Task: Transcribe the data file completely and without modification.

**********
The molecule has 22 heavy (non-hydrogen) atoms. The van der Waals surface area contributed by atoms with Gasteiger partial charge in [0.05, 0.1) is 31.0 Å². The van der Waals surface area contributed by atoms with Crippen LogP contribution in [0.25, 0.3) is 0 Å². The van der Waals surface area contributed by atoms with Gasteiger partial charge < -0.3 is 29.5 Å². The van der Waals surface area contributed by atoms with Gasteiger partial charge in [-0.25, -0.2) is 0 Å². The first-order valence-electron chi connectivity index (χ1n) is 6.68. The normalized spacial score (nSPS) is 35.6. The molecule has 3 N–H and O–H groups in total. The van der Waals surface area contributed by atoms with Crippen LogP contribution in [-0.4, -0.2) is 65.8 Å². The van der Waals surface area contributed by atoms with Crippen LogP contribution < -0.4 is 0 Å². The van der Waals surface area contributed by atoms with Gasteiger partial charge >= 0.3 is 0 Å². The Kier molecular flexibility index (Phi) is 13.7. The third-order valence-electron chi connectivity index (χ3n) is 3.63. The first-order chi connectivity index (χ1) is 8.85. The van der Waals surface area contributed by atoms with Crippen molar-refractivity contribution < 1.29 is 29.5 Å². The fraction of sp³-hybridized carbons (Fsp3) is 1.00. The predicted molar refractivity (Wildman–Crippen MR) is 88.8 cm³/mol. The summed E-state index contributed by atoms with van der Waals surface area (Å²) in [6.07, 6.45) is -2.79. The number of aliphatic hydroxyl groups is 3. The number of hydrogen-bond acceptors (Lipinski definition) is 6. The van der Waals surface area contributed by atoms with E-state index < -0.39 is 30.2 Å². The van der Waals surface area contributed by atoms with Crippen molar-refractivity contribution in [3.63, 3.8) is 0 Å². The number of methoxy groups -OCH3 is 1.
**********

The molecule has 22 heavy (non-hydrogen) atoms. The van der Waals surface area contributed by atoms with Gasteiger partial charge in [0.05, 0.1) is 31.0 Å². The van der Waals surface area contributed by atoms with Crippen LogP contribution in [0.25, 0.3) is 0 Å². The van der Waals surface area contributed by atoms with Gasteiger partial charge < -0.3 is 29.5 Å². The van der Waals surface area contributed by atoms with Gasteiger partial charge in [-0.25, -0.2) is 0 Å². The first-order valence-electron chi connectivity index (χ1n) is 6.68. The normalized spacial score (nSPS) is 35.6. The molecule has 3 N–H and O–H groups in total. The van der Waals surface area contributed by atoms with Crippen LogP contribution in [-0.4, -0.2) is 65.8 Å². The van der Waals surface area contributed by atoms with Crippen LogP contribution < -0.4 is 0 Å². The van der Waals surface area contributed by atoms with Gasteiger partial charge >= 0.3 is 0 Å². The Kier molecular flexibility index (Phi) is 13.7. The third-order valence-electron chi connectivity index (χ3n) is 3.63. The first-order chi connectivity index (χ1) is 8.85. The van der Waals surface area contributed by atoms with Crippen molar-refractivity contribution < 1.29 is 29.5 Å². The fraction of sp³-hybridized carbons (Fsp3) is 1.00. The predicted molar refractivity (Wildman–Crippen MR) is 88.8 cm³/mol. The summed E-state index contributed by atoms with van der Waals surface area (Å²) in [6.07, 6.45) is -2.79. The number of aliphatic hydroxyl groups is 3. The number of hydrogen-bond acceptors (Lipinski definition) is 6. The van der Waals surface area contributed by atoms with E-state index < -0.39 is 30.2 Å². The van der Waals surface area contributed by atoms with Crippen molar-refractivity contribution in [3.63, 3.8) is 0 Å². The number of methoxy groups -OCH3 is 1.